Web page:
After playing around with the above proportions, the final dimensions worked out to approximately:

Overall Height (ground to top) -68"
Overall Length (front to back) - 66"
Overall Width (side to side) - 28" without wheels, 48" with attached wheels

Excluding decorations, this is further broken out as...

Front Wheel
31.5"  Total Height/Diameter
100"   Circumference (with overlap)
6.25"  Hub 
13"     Spoke Length
5 lbs  Weight (each)

Back Wheels
38.5" Total Height/Diameter
124"  Circumference (with overlap)
8.25" Hub
15"    Spoke Length
6 lbs Weight (each)

Sawhorses H: 28.5" x L: 18.5" x W: 33"

Styrofoam Base  H: 29.5" x L: 45" x W: 23"

Surrounding Body  H: 32.5 x L: 47" x W: 26"  (add 4"" to height for decorative pediment)

L-Shaped Molding 
Top/street side only H: 3" x L: 48" x W: 3"
Top/back side only  H: 3: x L: 28" x W: 3"
Back frame (which is hinged to the Top/back side) H: 32.5" x L: 28" x W: 1"

Front Box H: 17" x L: 19" x W: 24"  (add 3" to height for decorative rein holder)

OK...enough of the details - let's see how the "Sin Eater" comes together...

Step 3: Wheels & Bottom Half

With the bottom half of the hearse having a combined weight of over 60 lbs, it would be very difficult for me to set it on my own.  But, by constructing the bottom half to consist of separate parts, the set-up/assembly and storage is much more manageable, and consists of:
  • 4 wheels - 11 lbs
  • 2 sawhorses - 36.5 lbs
  • 2 sections of conduit/axle -1 lb
  • 2 2x4 to support upper half - 12 lbs
With only one side of the hearse visible from the road, I originally planned to cut one front wheel and one back wheel, using a jigsaw and 2 thick layers of plywood.  However, luck was on my side when I located 18 tapered dowels (28" each) at Habitat for Humanity.  With front wheels expected to be slightly shorter than back wheels, the dowels were cut into 13" and 15" lengths, giving me 36 spokes, or 9 spoke per wheel.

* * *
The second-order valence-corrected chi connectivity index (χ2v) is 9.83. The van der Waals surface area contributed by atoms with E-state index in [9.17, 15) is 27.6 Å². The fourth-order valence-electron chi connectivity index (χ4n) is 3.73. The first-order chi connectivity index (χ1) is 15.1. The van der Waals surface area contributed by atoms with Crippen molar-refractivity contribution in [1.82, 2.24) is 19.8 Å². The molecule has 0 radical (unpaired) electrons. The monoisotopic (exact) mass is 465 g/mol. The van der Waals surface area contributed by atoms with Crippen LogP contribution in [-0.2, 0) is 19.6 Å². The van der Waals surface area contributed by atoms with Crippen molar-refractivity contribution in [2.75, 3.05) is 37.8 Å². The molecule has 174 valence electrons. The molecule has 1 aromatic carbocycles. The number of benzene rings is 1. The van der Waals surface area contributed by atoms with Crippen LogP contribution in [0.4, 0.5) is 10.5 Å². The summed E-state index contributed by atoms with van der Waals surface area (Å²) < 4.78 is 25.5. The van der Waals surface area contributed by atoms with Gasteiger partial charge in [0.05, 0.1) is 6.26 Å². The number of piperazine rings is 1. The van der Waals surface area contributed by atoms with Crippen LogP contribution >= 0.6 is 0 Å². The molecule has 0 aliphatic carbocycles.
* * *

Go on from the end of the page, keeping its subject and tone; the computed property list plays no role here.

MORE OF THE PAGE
To make the center hubs, 2 sizes of dinner plates were traced on lumber and a total of 8 were cut with a jigsaw.  A pair of each size was glued, clamped and allowed to dry overnight.

Starting at the center of the hub and recognizing there are 360 degrees in a circle, 9 lines were marked 40 degree apart.  These lines were then extended to the edge of the hub, allowing for 9 spoke holes to be drilled along the outside of the hub.  The spokes were then glued into place and allowed to dry overnight.

3" plastic landscape edging acts as the rim for each wheel.  After drilling a pilot hole where the edging meets the spoke, the two are secured with a larger wood screw.  Both sides of the spokes and hubs are painted gold for accent.

Since the hearse wheels are not intended to roll or support any weight, they are attached to a pair of sawhorses by a 4' length of conduit.  Before doing so however, the hub's center was enlarged to 1.25" and a corresponding hole was drilled in the sawhorse side support/gusset.  Acting as an axle, a 48" length of 1" conduit can then be thread it all together (wheel-sawhorse-sawhorse-wheel).  Finally, all 4 ends are kept from slipping with a cork that has been glued to the inside of a spray paint lid.

After painting the sawhorses a neutral/outdoor color and stapling painted plastic ivy to the sawhorses, the sawhorses will hardly show as they blend in with the landscape and the eye instead will see the gold wheels.

Once two 2x4's are placed on the sawhorses, the bottom half is completed and we can move on to building upper half of the hearse - known as the body/base...

Step 4: Base / Body & Upper Half

Again with combined weight of over 50 lbs, the upper half of the hearse is manageable by considering is is made up of  3 parts, or:
  • Styrofoam Base - 12.5 lbs
  • Particle Board Body - 33.5 lbs
  • Mirror attached to Wire, Fabric, Dowel - 8.5 lbs
Locating large blocks of Styrofoam on Craigslist (free!) is the key, as they make the solo set-up/storage so much easier to maneuver than if it had been made entirely of plywood or particle board.   

Using styrofoam adhesive, the blocks were bonded together and painted to keep from disintegrating.  While the large styrofoam base may be a bit bulky, it is strong enough to support a flexible body made of hinged panels/frames and light enough to be stored in a crawl space.

With the exterior hearse body being slightly larger than the styrofoam base, it easily slips over and covers 2 sides of the foam.  The exterior body consists of two side panels/frames that are hinged to (4) 1x4" slats.  This hinged body fits over the styrofoam base, and allows access to the side of the hearse - which makes it convenient to hang the window/mirror and to fold/flatten up for storage.